I’ll make a deal with you. If you accept my idea of wisdom then we can pick out a section of Homer’s Iliad that can disclose that kind of wisdom. For, if it is a masterful work it should be clear even from the beginning of Homer’s drama, and it should announce itself as the challenge of the work itself. Indeed, it should lay the cornerstone for the work and its fulfillment should demonstrate its internal integrity and wisdom. We will be able to judge the better translation in terms of which was best able to present that example and if it can be supported from the text, especially it should be supported from the Greek text and not be ignored. You might choose another passage to explore, but that’s the kind I would pick.

For starters, I’d say that your own question starts off Homer’s Iliad since it begins with the mystery we most want to find an answer to. For, that ruinous war between the Achaeans and the Trojans was said to be the unfoldment of the will of Zeus. The issue for us is whether or not we can find a justification for the war that can account for all the death and suffering spelled out in its aftermath. In the first chapter of the work we see that the ensuing war drama might not have happened.

Take a look. Before the forces of the Achaeans could launch their invasion against the Trojans they were beset by a plague that the God Apollo rained down on them in revenge for the refusal of the leader of the Achaeans, Agamemnon, to return the daughter of the priest of Apollo, Khryseis, whom Agamemnon had seized in an earlier conflict. In a bitter confrontation over this injustice the warrior Achilles challenged Agamemnon’s decision not to return the girl, and, in turn, Agamemnon, made it clear that if he had to give up his prize that in compensation he would take Achilles’ wife, Briseis. Achilles was furious, he started to draw his sword against Agamemnon, but the Goddess Athena, who was visible only to him, persuaded him to hold fast his sword and not to slay Agamemnon. Surely, we must ask, “What was so persuasive to silence the fury of Achilles and stop him from killing Agamemnon?” Achilles recalled that those words to end his passionate fury against Agamennon came from of Goddess Athena and it included the appeal from the Goddess Hera. This message came at that very time Achilles was himself provoked at heart over the possible awesome consequences of his intended actions. He reflects and says,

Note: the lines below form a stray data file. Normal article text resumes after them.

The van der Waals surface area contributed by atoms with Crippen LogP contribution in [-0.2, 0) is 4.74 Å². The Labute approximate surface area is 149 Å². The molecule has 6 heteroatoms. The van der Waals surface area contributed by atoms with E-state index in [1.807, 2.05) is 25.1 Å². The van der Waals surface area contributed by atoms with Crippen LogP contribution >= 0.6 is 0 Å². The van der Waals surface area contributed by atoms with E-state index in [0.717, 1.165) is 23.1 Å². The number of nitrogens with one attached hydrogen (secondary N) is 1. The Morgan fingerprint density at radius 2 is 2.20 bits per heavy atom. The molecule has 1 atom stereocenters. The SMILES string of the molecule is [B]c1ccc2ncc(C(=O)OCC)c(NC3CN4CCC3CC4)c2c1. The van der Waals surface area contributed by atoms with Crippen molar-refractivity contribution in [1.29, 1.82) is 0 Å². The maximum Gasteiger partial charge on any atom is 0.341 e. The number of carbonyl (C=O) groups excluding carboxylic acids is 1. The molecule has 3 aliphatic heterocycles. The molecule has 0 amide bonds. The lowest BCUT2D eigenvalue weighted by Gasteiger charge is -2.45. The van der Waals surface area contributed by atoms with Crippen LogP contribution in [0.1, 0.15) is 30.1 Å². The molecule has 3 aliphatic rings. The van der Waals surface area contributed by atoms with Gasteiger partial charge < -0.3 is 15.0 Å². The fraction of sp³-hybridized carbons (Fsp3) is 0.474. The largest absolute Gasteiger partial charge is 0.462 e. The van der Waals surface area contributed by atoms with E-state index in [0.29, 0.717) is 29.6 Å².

“For whoever will be persuaded by the Gods of Self do they especially attend.”

Would you not agree, Alexandros, that as the logos of these Gods expresses such a depth and power that those words would awaken one to the presence of the profound nature of the Self, and carries the meaning that the Gods will now play a decisive role in one’s life. Does not that quote, in turn, awaken us to prepare ourselves to watch and see just how the Gods will attend to the forthcoming events of Achilles and how the Self of Achilles will emerge?
If you turn to your Latimore translation you will see why it is called, not a translation, but a commentary or interpretation of Homer rather than an accurate account of the words in Homer.

I’ll wait for your answer and wonder what consequences follow for your study if you agree or disagree with my idea of wisdom and my understanding of Homer’s use of the idea of Self. It just might mean you will have to find a better translation or plunge ahead with your quest without any standard.
By the way, I should let you know that I am using the translation of Juan and Maria Balboa. It is not yet published, but I can manage to send you a copy if you desire it.

My best to you,
Pierre